Step 6: Disable/Enable Fast startup.

Restart your computer and try again. 

Update your graphics drivers 

Outdated graphics drivers often cause problems with video output on monitors. Check to make sure you’ve got the latest graphics drivers.

Step 1: Press Windows key + R to open the Run prompt. Type in devmgmt.msc and hit enter.

Step 2: Scroll down to find Display adaptors — double click it to expand and see all your graphics cards.

Step 3: Right-click on your graphics cards and select Update driver.

Step 4: Select Search automatically for updated driver software. Windows will automatically download and install any updates that are available. 

Restart your PC, and the display should be fine. If this doesn’t work, you can repeat the aforementioned process until step three, delete the driver and restart your computer to force a driver to reinstall.

Install an older driver

You can also opt to roll back to a previous version of the driver working fine for you. Here’s how.

Step 1: Press Windows key + R, type in devmgmt.msc and hit enter.

Step 2: Double click the problematic driver to open its properties. 

Step 3: Under the Drivers tab, click Roll Back Driver. If the option is greyed out for you, the driver can’t be reverted to an older version or is already on the oldest version.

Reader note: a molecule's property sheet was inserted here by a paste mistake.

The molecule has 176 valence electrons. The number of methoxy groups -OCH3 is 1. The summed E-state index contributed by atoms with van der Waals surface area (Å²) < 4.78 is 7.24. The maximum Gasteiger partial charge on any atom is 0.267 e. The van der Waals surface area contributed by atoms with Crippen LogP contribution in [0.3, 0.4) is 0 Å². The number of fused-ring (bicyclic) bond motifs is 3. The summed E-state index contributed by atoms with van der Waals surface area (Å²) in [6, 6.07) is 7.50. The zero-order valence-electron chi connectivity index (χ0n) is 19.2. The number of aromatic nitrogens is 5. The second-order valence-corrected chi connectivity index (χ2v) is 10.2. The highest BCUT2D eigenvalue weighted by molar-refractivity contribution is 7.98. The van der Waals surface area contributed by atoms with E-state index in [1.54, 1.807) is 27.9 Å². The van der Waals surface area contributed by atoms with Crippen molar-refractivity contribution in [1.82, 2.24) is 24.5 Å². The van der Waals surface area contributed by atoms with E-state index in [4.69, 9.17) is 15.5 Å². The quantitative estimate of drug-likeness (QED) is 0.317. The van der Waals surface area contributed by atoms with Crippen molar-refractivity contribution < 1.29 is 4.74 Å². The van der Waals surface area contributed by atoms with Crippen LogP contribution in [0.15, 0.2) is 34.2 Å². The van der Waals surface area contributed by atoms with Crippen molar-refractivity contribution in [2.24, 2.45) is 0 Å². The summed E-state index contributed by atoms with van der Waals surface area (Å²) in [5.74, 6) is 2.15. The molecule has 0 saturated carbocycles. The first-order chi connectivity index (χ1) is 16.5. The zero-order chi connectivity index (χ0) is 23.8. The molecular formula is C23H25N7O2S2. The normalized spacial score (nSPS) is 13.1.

Restart your computer and try using it with the older driver. It should work fine for you now.

Disable virtualisation

Disabling virtualisation can resolve driver conflicts with Windows if you don’t have compatible hardware. However, if you don’t have an option for virtualisation in your BIOS, you can skip this step entirely. 

Check out our detailed guide on how to enable or disable virtualisation in BIOS here

Clear the Shader Cache of your card

Clearing out the shader cache can get rid of corrupted or damaged files, which might be causing issues.

Step 1: Open AMD Adrenalin and head over to Settings followed by Graphics.

Step 2: Click Perform Reset in front of Shade Cache.

Restart your PC and try again.

Disable FreeSync

DIsabling FreeSync can also help fix issues with your GPU.

Step 1: Launch AMD Radeon Settings and click the Display tab.

Step 2: Select your display and disable the AMD FreeSync toggle. Additionally, check if the Virtual Super Resolution toggle is disabled as well.

Now restart your PC, and the error should’ve gone.

Edit the system registry

If nothing else works, try using this registry hack to resolve the timeout issue your driver might be running into.

Step 1: Press Windows Key + R to open the Run prompt. Type regedit and hit enter.

Step 2: Navigate to the following path.


Step 3: Click the empty space on the right side and select New followed by DWORD (32-bit).

Step 4: Name the DWORD TdrDelay and set the value to 8.

Step 5: Repeat steps three and four with a QWORD (64-bit value).

Now restart your PC, and you should be good to go.

Also read: Top 7 Graphics cards under 5000

Yadullah Abidi

Yadullah is a Computer Science graduate who writes/edits/shoots/codes all things cybersecurity, gaming, and tech hardware. When he's not, he streams himself racing virtual cars. He's been writing and reporting on tech and cybersecurity with websites like Candid.Technology and MakeUseOf since 2018. You can contact him here: